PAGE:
By now, most people know their browsing history, online transactions and digital communications are monitored by tech companies hoping to use that information to sell ads. No firm is better at that than Google; the company built a technological empire on a foundation of personal data. This week, Google's ad practices faced a pair of blows with two new causes for scrutiny brought to light.
First Blow: Mastercard Deal
News of a Mastercard deal arrived courtesy of Bloomberg this week, providing a stark reminder that tech companies can also collect information about what people do offline, too. The outlet reported that Google had since 2017 offered some of its ad partners access to "a potent new tool to track whether the ads they ran online led to a sale at a physical store in the U.S." It was able to connect those dots by combining the data it gathers online with transaction history from two billion Mastercard holders. The intent was clear: Google wanted to convince its partners that its ads were more effective than previously expected because they lead to real-world purchases.
Google is said to have paid Mastercard "millions of dollars" for access to this data, and the companies are also thought to have discussed sharing the ad revenues, but a Google spokesperson denied the existence of such a revenue-sharing agreement. Another spokesperson told Bloomberg that it "built a new, double-blind encryption technology that prevents both Google and our partners from viewing our respective users’ personally identifiable information." Mastercard also said it's only providing aggregate data, not individual transactions, as part of the partnership.
Yet, that requires consumers to take Google and Mastercard at their word regarding the privacy of their personal info. Many of those people didn't even know Mastercard was selling transaction data to companies like Google. Online tracking has largely been accepted, and many people have also grown accustomed to retailers collecting data via rewards programs, or even simply asking for email addresses or ZIP codes at checkout. But who wants to ditch their card and pay with cash just to make sure they aren't contributing to this jerry-rigged panopticon?
Second Blow: A Letter to FTC
The same day Bloomberg published its report, Senator Orrin G. Hatch (R-UT) sent a letter to the Federal Trade Commission (FTC) urging it to open a new antitrust probe into Google. Hatch's concerns reach back to the FTC's decision in 2010 to allow Google to buy AdMob and extend to recent complaints from numerous senators regarding Android's data policies. Hatch explained in his letter that all of these complaints are connected by Google's search dominance:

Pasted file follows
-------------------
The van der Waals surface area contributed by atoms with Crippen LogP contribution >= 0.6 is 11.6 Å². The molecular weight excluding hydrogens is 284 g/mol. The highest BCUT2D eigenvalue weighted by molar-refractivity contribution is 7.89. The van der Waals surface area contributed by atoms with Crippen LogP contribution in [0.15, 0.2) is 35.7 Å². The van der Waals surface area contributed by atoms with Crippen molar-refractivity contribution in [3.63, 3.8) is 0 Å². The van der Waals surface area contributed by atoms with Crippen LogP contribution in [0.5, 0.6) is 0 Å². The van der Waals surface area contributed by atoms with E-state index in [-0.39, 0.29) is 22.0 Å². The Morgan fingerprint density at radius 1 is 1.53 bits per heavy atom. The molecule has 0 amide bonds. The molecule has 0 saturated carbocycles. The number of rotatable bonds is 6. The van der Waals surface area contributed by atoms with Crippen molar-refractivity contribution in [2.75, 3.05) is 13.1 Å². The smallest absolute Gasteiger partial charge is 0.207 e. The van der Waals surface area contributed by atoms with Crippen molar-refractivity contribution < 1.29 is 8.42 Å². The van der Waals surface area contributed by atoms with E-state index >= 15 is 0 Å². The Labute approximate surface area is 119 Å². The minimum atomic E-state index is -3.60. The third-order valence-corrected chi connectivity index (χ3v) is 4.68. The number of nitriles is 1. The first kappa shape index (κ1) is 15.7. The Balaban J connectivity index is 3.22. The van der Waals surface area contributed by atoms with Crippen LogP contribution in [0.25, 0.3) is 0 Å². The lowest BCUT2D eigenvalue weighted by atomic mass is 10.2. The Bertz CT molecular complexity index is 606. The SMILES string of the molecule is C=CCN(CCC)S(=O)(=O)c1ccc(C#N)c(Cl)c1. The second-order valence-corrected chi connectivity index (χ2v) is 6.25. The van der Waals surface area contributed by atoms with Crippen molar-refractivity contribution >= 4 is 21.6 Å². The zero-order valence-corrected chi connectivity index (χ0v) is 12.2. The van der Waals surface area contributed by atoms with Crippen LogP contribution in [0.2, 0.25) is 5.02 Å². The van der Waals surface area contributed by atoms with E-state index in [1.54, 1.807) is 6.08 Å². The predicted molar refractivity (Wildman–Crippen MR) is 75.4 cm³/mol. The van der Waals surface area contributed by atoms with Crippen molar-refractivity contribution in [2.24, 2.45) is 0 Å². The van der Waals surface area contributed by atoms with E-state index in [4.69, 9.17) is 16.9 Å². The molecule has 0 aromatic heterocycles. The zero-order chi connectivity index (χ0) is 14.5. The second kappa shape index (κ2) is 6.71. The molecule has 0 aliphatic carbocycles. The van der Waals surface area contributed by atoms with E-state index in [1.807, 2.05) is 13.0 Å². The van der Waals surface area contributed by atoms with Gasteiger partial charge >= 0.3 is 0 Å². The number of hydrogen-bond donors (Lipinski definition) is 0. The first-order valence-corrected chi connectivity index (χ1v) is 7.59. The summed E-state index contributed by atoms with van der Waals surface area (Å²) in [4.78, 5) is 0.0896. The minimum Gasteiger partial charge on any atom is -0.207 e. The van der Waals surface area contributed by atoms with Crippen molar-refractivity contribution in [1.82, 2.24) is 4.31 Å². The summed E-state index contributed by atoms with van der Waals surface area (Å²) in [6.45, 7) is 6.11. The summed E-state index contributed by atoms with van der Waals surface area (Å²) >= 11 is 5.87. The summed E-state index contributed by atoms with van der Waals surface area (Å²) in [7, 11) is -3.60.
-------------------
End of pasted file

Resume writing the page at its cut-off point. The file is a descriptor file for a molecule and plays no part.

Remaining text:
"Although these reports concern different aspects of Google's business, many relate to the company's dominant position in search and accumulating vast amounts of personal data. That is why I also write to urge the [FTC] to reconsider the competitive effects of Google's conduct in search and digital advertising. As I explained in a speech last year, the procompetitive aspects of conduct should be weighed against its anticompetitive potential. I have no doubt that the career staff, you and the other new FTC commissioners can and will do that here. In the past, Google has offered arguments that its conduct is procompetitive. And Google does have a long track record of providing valuable services and making important, innovative contributions. But much has changed since the FTC last looked at Google's conduct regarding search and digital advertising."
Google is no stranger to complaints like this. It has repeatedly come under scrutiny from various regulators for using its dominance in online search for its own benefit while also stifling competitors. Yet, previous investigations from the FTC have cleared the company of wrongdoing--at least partly because it was too hard to prove malicious intent even if it seemed obvious (it probably didn't hurt that Google executives met with FTC heads, President Barack Obama and other government figures roughly once a week during the first five years of the Obama administration).
But a lot of time has passed since then, and Hatch is hoping that the new FTC leadership will take another look at Google. With increasing concerns about Android's data collection, Google's continued leadership with many of its online services and reports like Bloomberg's into secretive efforts to further expand its ability to monitor human behavior to sell more ads, it's not hard to see where Hatch is coming from.
Stay on the Cutting Edge
Join the experts who read Tom's Hardware for the inside track on enthusiast PC tech news — and have for over 25 years. We'll send breaking news and in-depth reviews of CPUs, GPUs, AI, maker hardware and more straight to your inbox.
Nathaniel Mott is a freelance news and features writer for Tom's Hardware US, covering breaking news, security, and the silliest aspects of the tech industry.
Intel puts 1nm process (10A) on the roadmap for 2027 — also plans for fully AI-automated factories with 'Cobots'
Arm-powered Snapdragon X Elite laptop shown outperforming Intel Core Ultra by up to 10X in AI tests — Qualcomm fires early NPU shots at Intel [Updated]
Leaked Intel Core i9-14900KS spec sheet all but confirms 6.2GHz boost clock
would come as no surprise if the govt was a beneficiary of this collected data.... w/Google being compensated.Reply
The whole "But they're a private company, they can censor who they want" kind of falls apart when they have such close ties to the government. An Internet Bill of Rights would be a good idea to ensure free speech across social media and search engines. It would also help with privacy issues such as this.Reply